The New York Times stuck its foot in its mouth today by running a story on girls in tech… in the fashion section. This raised a bit of consternation – Mary Hodder was none to happy – but not as much as it perhaps should have. The piece is ranked pretty high on Techmeme but only has three blog posts attached to it. Compare that with the recent hubbub over Seattle vs Silicon Valley (in which we got involved), which generated 158 comments on Arrington’s blog alone.
The premise of the NYT piece, that the majority of Web content innovators is increasingly teenage girls, is a strong one and worth covering. But why not in the Business or Tech section? It’s a question to which I don’t necessarily have an answer. But it adds to a theme that’s been bubbling in my head lately: where do women stand in the tech community?
It’s a subject I find myself returning to every few months. Back in July of 06, I tackled it on my personal blog and the Guidewire site, bemoaning the need to make every gadget “for girls” pink and sparkly. A few months later, I railed against Sugar Networks for throwing up a Digg clone, complete with hearts. (I’m sad to find that site still in operation.) It comes full circle with today’s news of the PopSugar/TechCrunch mixer scheduled for April in Hollywood. TechCrunch presented it in a mostly inoffensive manner; PopSugar just came out and said it directly – find a husband here, girls!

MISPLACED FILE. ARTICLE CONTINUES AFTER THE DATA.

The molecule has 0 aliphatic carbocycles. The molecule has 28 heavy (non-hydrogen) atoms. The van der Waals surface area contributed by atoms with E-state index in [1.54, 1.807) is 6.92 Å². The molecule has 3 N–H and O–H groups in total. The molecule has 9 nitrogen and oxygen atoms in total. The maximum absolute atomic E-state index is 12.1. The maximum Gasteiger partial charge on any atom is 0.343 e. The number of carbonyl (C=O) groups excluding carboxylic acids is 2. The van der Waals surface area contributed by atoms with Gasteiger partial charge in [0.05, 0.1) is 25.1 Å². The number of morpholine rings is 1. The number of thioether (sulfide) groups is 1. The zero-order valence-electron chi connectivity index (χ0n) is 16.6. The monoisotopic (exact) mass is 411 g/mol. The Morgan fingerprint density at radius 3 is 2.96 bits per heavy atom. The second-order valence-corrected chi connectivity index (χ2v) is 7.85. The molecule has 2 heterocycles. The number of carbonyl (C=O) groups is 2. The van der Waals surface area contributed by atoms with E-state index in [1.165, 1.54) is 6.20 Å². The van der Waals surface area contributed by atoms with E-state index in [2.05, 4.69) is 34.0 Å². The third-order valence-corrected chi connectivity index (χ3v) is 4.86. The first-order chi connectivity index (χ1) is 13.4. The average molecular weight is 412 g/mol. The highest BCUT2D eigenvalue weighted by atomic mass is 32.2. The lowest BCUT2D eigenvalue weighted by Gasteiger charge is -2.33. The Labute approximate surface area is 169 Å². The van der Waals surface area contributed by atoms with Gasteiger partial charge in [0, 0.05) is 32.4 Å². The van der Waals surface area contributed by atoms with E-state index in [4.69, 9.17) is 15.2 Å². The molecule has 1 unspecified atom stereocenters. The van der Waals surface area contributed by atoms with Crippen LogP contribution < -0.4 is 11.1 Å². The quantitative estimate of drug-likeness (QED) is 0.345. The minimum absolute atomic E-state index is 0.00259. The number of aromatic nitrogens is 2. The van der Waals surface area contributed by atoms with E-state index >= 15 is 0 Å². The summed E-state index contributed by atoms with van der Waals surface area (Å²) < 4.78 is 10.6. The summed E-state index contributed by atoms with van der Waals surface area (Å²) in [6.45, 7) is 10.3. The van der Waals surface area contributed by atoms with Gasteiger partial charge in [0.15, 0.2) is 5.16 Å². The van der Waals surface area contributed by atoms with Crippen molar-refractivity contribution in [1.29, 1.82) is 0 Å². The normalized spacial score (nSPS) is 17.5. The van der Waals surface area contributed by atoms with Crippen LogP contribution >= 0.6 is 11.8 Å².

I’m not necessarily talking about the lack of women engineers, or the struggles for female entrepreneurs, covered by Chris just a couple of days ago. At the base of these very real issues is something else that needs addressing first and foremost: the role of women as simple participants in the technology ecosystem.
As I become more deeply involved in beta tests and blog conversations and the startup world overall, I’m encountering both a brick wall and a black hole. The inner circles of tech, where the really interesting conversations happen, seem to have erected invisible velvet ropes at specified points. Comments and questions are only responded to when the chosen ones make them. Outsiders are allowed to watch but shouldn’t expect much real involvement. The potential of some of our most exciting technologies is rusting away, as insiders deny access and involvement to people that could add real value.
Of course the question is: is this my experience because I’m a woman? Or because I’m a relative newcomer to the inner circles? I’m not entirely sure. But I’m noticing a large deficit of women in the communities and products I frequent. And the ones I do notice keep awfully quiet, either by force or by habit.
I was hoping to come to a point of realization in writing this post and it didn’t happen. I’d love others input on this, male and female. Why do women largely stay on the sidelines in tech? Why aren’t more women involved in the conversation? And perhaps most importantly, does it even matter?